Vegan Protein Sources And Their Benefits

My first question when I decided to change my diet was “Where do I get my proteins from?”. I see that many people have this concern. Let’s try and clear it up  and discover some vegan protein sources.

What Are Proteins and Why Do We Need Them

  • Proteins are large molecules made of amino acids
  • They are antibodies that protect us from viruses and bacteria
  • Proteins are enzymes
  • They are hormones
  • They provide the structure of cells
  • Proteins contribute to transport and storage

How Much Proteins Do We Need

I am sure this was one of your first questions when you considered a vegan diet…

It was mine too and I started to do some research. After some digging, I discovered that when it comes to proteins you can definitely have too much. Nowadays, on a standard meat eating diet the intake of protein is a lot more than necessary. The problem is that it comes with side effects that target your kidneys, gut, heart and liver.

However, can you get too little? Probably if you live on crisps and coke for a long period of time…but we are talking about an adult with a varied intake of vegan proteins. I couldn’t find any medical studies or any other evidence showing cases of protein deficiency in todays world in vegan/vegetarian populations.

Adults require no more than 0.8 to 0.9 grams of protein per healthy kilogram of body weight.

Animal Protein vs Plant Protein

Animal protein intake has been associated with:

  1. Heart disease
  2. High Cholesterol
  3. Kidney disease
  4. High blood pressure
  5. Cancer
  6. Inflammatory bowel disease
  7. Gout
  8. Diabetes
  9. Obesity
  10. Stroke
  11. Alzheimer’s disease

How about the vegan protein?

  1. Prevent, stop and even reverse cardiac disease
  2. Lowering cholesterol
  3. Preventing and treating kidney disease
  4. Preventing and reversing type 2 diabetes
  5. Improve digestion
  6. You can get all nine essential amino acids
  7. Weigh loss

Let’s see where we can find them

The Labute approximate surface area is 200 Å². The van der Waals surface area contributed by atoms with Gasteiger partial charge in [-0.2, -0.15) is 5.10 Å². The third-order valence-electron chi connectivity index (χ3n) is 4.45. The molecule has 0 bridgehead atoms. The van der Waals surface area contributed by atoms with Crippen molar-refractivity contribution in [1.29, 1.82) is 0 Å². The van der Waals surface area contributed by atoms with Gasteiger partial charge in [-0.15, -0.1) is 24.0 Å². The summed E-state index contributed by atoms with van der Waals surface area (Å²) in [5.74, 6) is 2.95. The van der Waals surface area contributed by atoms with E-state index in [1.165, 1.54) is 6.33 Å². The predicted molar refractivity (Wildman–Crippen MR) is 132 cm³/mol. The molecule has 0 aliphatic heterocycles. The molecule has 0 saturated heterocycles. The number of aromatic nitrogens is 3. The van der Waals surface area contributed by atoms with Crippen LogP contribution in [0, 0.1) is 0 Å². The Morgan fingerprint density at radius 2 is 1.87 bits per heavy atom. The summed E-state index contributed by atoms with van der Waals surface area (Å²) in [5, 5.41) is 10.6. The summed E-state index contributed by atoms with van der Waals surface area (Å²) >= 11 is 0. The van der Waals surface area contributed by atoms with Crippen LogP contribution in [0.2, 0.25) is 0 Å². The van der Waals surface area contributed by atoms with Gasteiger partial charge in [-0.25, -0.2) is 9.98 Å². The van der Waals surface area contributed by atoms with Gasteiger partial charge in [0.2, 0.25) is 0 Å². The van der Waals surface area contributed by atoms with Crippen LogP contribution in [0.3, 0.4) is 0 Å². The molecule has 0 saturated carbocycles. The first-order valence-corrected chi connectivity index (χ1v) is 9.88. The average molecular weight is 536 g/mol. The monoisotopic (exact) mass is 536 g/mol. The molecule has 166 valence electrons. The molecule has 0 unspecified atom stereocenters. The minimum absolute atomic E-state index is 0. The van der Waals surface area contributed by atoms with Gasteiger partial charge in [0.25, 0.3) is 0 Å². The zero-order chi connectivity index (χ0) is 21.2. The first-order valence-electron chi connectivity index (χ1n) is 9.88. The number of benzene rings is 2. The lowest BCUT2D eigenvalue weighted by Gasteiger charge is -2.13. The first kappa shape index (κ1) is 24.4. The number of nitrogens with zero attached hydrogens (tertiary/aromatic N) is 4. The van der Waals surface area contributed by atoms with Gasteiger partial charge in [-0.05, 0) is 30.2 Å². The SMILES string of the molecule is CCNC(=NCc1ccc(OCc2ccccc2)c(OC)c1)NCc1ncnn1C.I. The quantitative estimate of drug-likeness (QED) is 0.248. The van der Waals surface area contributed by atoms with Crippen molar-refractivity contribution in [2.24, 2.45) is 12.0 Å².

Lentils

With 18g of protein in a cup, lentils provide a significant amount of your daily protein requirements. Here are some of their benefits:

  • Reduce the risk of colon cancer
  • Help reduce cholesterol
  • Help reduce hypertension
  • Have into inflammatory effects
  • Reduce the risk of diabetes
  • Protect against osteoporosis
  • Improve periodontal health
  • Inhibit cancer cell growth

Beans

From Edamame with 31.3g of protein per cup to Lima Beans with 14.7 g of protein per cup, beans give you a variety of choices.

Chickpeas

Chickpeas contain 12g of vegan protein in cup. Here are some of the reasons you should put them on your menu:

  • With their low glycemic index, chickpeas keep blood sugar under control and reduce insulin spikes
  • Reduce cholesterol
  • Lowers the risk of cardiovascular disease
  • Reduce the risk of colorectal cancer
  • Improve gut health
  • Maintain weight control

Peas

With 8.6grams of protein in a cup, peas are one of the best sources of vegan protein. Here is why:

  • Low in calories and high in vitamins and minerals
  • They contain fibre which promotes the feeling of fulness
  • Regulate blood sugar reducing the risk of diabetes and heart disease
  • Increase gut health
  • Reduce inflammation
  • Can protect against cancer

Nuts

Almonds and pistachios contain 6g of vegan protein per a handful, while cashews and walnuts 4.3g

Quinoa

With 8g of vegan protein per cup, Quinoa is has many health benefits.

  • Boosts metabolism
  • Helps with weight loss
  • Quinoa is high in fibre, therefore promoting gut health
  • Stabilises blood sugar, having a low glycemic index
  • Is gluten free
  • Has anti inflammatory properties

Tofu

Tofu contains 20g of vegan protein  per cup. Why you should consider tofu?

As you know, too much tofu isn’t good, so after some research, the recommended amount is 3 to 5 servings per day.

Seitan

Seitan is a wheat vegan substitute for meat. High in protein, 21g per serving, contains very little fat and just 4 g of carbohydrates.

  • It’s a source of  vegan protein
  • Easy to cook
  • Good if you have soy allergy

It is a processed vegan protein source. Not everybody likes or tolerates it. Not recommended if you have celiac disease or gluten sensitivity.

Besides the above protein sources, you must know that all plants and legumes and fruits contain proteins. Here are some examples:

  • Apples 0.3g/100g
  • Banana 1.1g/100g
  • Asparagus 2.2g/100g
  • Broccoli 2.8g/100g
  • Onion 1.1g/100g
  • Olives 0.8g/100g
  • Potato 2g/100g

The bottom line is that there are plenty of vegan protein sources. Having a varied diet will provide you with the necessary amount and quality of proteins, carbohydrates, fats, vitamins and minerals.

Find out here why you should consider trying a vegan diet.

Did this help you? What else would you like to know about?

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